One tip of advice if you want to be a successful writer: don’t rely on your spellchecker. It might be one of the greatest tools ever, but type too carelessly and the spellchecker will turn on you faster than the ending of a Pynchon novel.
The more technical name of “when spellcheckers attack” is called the Cupertino effect. During the emergence of the first word processors, it was common for users to set the “Change All” function in their autocorrecting options. This allowed the word processor to replace a misspelled word or a word not found in the dictionary with its first suggested change. You can see why this process wasn’t fool proof.
Back then, we’re talking word processors only recognized the hyphenated version of the word “co-operation.” Since “cooperation” wasn’t found in the computer dictionary, the spellchecker autocorrected this word to Cupertino (Apple Inc. is based in Cupertino, CA, and I hear they have some pull in the computer business).
This led to a long list of official United Nations documents with confusing phrases like, “… as well as valuable experience in international Cupertino” and “… presentation on African-German Cupertino.”
WNYC’s RadioLab podcast episode Oops talks about other infamous Cupertino moments, specifically when newspapers use the autocorrecting spellchecker to filter non-politically correct phrases. A great example was when the conservative news network called the American Family Association picked up an AP news sports story and titled it “Homosexual Eases into 100 m Final at Olympic Trials.” If you’re still confused, the article goes onto say, “Tyson Homosexual easily won his qualifier for the 100 meter final” and “Homosexual misjudged the finish in his opening heat.”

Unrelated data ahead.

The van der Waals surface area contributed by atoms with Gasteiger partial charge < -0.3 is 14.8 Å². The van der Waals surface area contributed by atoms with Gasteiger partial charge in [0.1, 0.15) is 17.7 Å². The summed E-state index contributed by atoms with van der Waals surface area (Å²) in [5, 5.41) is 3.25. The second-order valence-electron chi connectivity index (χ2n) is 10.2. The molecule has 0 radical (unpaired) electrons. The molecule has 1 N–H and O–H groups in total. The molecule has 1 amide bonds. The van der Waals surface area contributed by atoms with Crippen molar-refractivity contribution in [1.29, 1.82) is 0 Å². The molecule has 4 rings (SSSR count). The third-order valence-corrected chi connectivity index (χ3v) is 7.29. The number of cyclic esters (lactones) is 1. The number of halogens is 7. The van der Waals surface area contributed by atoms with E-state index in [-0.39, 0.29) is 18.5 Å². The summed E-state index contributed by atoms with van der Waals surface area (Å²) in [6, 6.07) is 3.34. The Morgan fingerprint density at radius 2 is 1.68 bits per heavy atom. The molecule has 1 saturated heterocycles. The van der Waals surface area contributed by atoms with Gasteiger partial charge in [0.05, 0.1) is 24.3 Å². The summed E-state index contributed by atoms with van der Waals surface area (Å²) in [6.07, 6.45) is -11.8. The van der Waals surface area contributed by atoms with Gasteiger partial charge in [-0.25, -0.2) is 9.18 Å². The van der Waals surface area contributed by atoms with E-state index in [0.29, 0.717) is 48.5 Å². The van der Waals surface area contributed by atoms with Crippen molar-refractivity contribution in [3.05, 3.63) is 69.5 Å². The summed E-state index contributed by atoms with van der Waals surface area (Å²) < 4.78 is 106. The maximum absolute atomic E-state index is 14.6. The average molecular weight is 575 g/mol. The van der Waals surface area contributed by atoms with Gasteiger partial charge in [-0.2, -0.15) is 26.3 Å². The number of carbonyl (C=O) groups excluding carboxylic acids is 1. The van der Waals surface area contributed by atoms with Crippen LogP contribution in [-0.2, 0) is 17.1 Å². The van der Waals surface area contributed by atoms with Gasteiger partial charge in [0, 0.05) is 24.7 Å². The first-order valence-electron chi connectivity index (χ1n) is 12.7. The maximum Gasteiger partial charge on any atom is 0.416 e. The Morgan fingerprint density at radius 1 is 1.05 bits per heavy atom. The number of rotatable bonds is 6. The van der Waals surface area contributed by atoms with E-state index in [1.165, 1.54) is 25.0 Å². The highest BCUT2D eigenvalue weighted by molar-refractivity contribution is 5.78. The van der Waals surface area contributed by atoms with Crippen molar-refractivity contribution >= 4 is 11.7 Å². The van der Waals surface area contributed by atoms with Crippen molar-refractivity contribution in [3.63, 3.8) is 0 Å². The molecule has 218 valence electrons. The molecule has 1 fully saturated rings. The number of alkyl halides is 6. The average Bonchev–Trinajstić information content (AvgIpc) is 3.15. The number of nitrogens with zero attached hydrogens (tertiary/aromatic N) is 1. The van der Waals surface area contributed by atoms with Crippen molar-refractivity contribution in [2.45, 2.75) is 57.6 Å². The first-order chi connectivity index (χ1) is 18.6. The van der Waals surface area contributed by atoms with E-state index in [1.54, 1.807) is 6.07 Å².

Turns out the entire article had the word homosexual in place of the word “gay.” Bummer for Tyson Gay.
Nowadays, the Cupertino effect references when a writer fails to check if a spellcheckers suggested word is appropriate. We see it all the time, from the New York Times’ change of Huston Texans linebacker DeMeco Ryans to “Demerol” and the Denver Post’s use of “Voltmeter” instead of Voltemort.
Even I pulled off a Cupertino classic when I was trying to write “gentle” in a blog post and it came out, “A rich lather of foam will give you a soft, genital shave.” Trust me. You don’t want to make that mistake. When in doubt, use the friendly word dinosaur (a.k.a. the thesaurus), or better yet, have someone else read your work. They might have a good laugh when you drop “pubic” instead of “public,” but it’s a hell of a lot better than looking like a fool.